Insulin Resistance & Hypertension

Omega 3 Fish Oils 

Supplementation with the omega 3 fish oils, EPA and DHA, have been shown to marginally lower blood pressure10. The doses used were relatively high in the range of 2-3g per day, and the blood pressure reduction was modest, with systolic blood pressure reductions of 2.6mmHg. While it is tempting to think that all is required to lower blood pressure is supplementing with omega 3 fish oils they should really be considerd as supplemental to an aggressive lifestyle approach and not as a substitute for it.

If you have been diagnosed with high blood pressure it is crucial to explore whether you have given sufficient attention to the topics above. Most high blood pressure is labelled ‘Essential Hypertension’ which is our way of saying ‘We don’t know the cause’. But I would wager that if everyone with ‘Essential Hypertension’ met all the targets outlined here, the need for high blood pressure medications would drop dramatically.

Blood pressure lowering medications lower blood pressure and reduce the likelihood of heart attack and stroke. However, most people with high blood pressure are probably not doing all they can to lower it without the need for high blood pressure medications.

If high blood pressure is an issue for you, ask yourself if you are meeting all the targets above.

The time is now.

Your heart, brain and kidneys are on the line.

So too is your life.

1.Burnier M, Egan BM. Adherence in Hypertension. Circ Res. 2019 Mar 29;124(7):1124-1140. doi: 10.1161/CIRCRESAHA.118.313220.
Association of Normal Systolic Blood Pressure Level With Cardiovascular Disease in the Absence of Risk Factors. JAMA Cardiol. 2020;5(9):1011–1018.

Association of Normal Systolic Blood Pressure Level With Cardiovascular Disease in the Absence of Risk Factors. JAMA Cardiol. 2020;5(9):1011–1018.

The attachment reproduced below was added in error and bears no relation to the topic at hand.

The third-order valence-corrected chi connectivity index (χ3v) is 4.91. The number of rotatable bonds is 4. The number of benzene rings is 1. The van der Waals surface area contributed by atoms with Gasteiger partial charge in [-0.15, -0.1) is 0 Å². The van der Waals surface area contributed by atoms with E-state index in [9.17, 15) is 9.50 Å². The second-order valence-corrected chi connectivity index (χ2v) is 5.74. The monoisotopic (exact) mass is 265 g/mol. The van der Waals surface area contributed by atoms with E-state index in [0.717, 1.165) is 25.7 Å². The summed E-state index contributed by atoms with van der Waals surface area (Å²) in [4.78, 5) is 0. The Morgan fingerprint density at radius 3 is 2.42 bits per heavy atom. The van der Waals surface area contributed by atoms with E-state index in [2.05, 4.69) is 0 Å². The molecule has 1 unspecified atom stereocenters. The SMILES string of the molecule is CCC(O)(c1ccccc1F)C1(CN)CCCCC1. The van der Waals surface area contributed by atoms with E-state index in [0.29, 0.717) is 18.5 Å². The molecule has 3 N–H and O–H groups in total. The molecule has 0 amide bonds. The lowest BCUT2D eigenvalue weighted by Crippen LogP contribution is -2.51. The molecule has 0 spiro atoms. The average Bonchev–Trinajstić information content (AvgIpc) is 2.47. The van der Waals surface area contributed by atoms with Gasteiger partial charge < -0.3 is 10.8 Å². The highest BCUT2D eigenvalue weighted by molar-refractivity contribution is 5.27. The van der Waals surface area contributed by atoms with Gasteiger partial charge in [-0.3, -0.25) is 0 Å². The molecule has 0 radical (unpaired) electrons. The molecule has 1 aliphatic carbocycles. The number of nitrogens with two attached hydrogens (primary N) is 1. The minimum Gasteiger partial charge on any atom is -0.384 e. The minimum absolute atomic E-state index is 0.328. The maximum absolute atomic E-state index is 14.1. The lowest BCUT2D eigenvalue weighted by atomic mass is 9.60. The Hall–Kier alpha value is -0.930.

Prospective Studies Collaboration. Age-specific relevance of usual blood pressure to vascular mortality: a meta-analysis of individual data for one million adults in 61 prospective studies. Lancet. 2002 Dec 14;360(9349):1903-13


Very Low Prevalence and Incidence of Atrial Fibrillation among Bolivian Forager-Farmers. Ann Glob Health. 2021 Feb 16;87(1):18.




The relationship between obesity and hypertension: an updated comprehensive overview on vicious twins. Hypertens Res 40, 947–963 (2017).


Effect of Salt Substitution on Cardiovascular Events and Death. N Engl J Med. 2021 Sep 16;385(12):1067-1077.


Comparison of Fasting Insulin Level, Homeostatic Model of Insulin Resistance, and Lipid Levels between Patients with Primary Hypertension and Normotensive Subjects. Rambam Maimonides Med J. 2022 Apr 26;13(2).


Omega‐3 Polyunsaturated Fatty Acids Intake and Blood Pressure: A Dose‐Response Meta‐Analysis of Randomized Controlled Trials. JAHA. 1 Jun 2022. Journal of the American Heart Association. 2022;0:e025071